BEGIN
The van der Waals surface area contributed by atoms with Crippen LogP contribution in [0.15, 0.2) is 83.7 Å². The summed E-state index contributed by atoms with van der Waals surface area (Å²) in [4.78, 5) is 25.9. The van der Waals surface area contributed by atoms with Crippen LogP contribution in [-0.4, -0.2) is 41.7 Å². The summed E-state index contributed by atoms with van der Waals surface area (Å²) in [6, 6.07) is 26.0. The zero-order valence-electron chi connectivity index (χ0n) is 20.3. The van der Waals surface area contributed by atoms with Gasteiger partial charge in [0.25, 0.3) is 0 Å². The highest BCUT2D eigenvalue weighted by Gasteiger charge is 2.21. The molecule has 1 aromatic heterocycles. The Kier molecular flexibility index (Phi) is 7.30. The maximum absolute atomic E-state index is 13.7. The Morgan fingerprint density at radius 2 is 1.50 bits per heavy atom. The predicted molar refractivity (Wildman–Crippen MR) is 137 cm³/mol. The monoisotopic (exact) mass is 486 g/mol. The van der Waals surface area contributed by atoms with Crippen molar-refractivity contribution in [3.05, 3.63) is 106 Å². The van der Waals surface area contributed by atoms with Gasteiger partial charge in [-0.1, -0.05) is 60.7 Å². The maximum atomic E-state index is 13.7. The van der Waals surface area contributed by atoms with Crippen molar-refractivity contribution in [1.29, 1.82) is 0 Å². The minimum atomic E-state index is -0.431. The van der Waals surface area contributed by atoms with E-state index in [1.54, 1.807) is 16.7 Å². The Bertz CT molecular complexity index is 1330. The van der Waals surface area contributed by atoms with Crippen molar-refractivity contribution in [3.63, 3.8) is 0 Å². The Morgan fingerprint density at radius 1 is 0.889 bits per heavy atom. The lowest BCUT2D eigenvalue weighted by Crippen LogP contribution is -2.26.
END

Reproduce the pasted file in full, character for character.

The van der Waals surface area contributed by atoms with Crippen LogP contribution in [0.15, 0.2) is 83.7 Å². The summed E-state index contributed by atoms with van der Waals surface area (Å²) in [4.78, 5) is 25.9. The van der Waals surface area contributed by atoms with Crippen LogP contribution in [-0.4, -0.2) is 41.7 Å². The summed E-state index contributed by atoms with van der Waals surface area (Å²) in [6, 6.07) is 26.0. The zero-order valence-electron chi connectivity index (χ0n) is 20.3. The van der Waals surface area contributed by atoms with Gasteiger partial charge in [0.25, 0.3) is 0 Å². The highest BCUT2D eigenvalue weighted by Gasteiger charge is 2.21. The molecule has 1 aromatic heterocycles. The Kier molecular flexibility index (Phi) is 7.30. The maximum absolute atomic E-state index is 13.7. The Morgan fingerprint density at radius 2 is 1.50 bits per heavy atom. The predicted molar refractivity (Wildman–Crippen MR) is 137 cm³/mol. The monoisotopic (exact) mass is 486 g/mol. The van der Waals surface area contributed by atoms with Crippen molar-refractivity contribution in [3.05, 3.63) is 106 Å². The van der Waals surface area contributed by atoms with Gasteiger partial charge in [-0.1, -0.05) is 60.7 Å². The maximum atomic E-state index is 13.7. The van der Waals surface area contributed by atoms with Crippen molar-refractivity contribution in [1.29, 1.82) is 0 Å². The minimum atomic E-state index is -0.431. The van der Waals surface area contributed by atoms with E-state index in [1.54, 1.807) is 16.7 Å². The Bertz CT molecular complexity index is 1330. The van der Waals surface area contributed by atoms with Crippen molar-refractivity contribution in [3.63, 3.8) is 0 Å². The Morgan fingerprint density at radius 1 is 0.889 bits per heavy atom. The lowest BCUT2D eigenvalue weighted by Crippen LogP contribution is -2.26.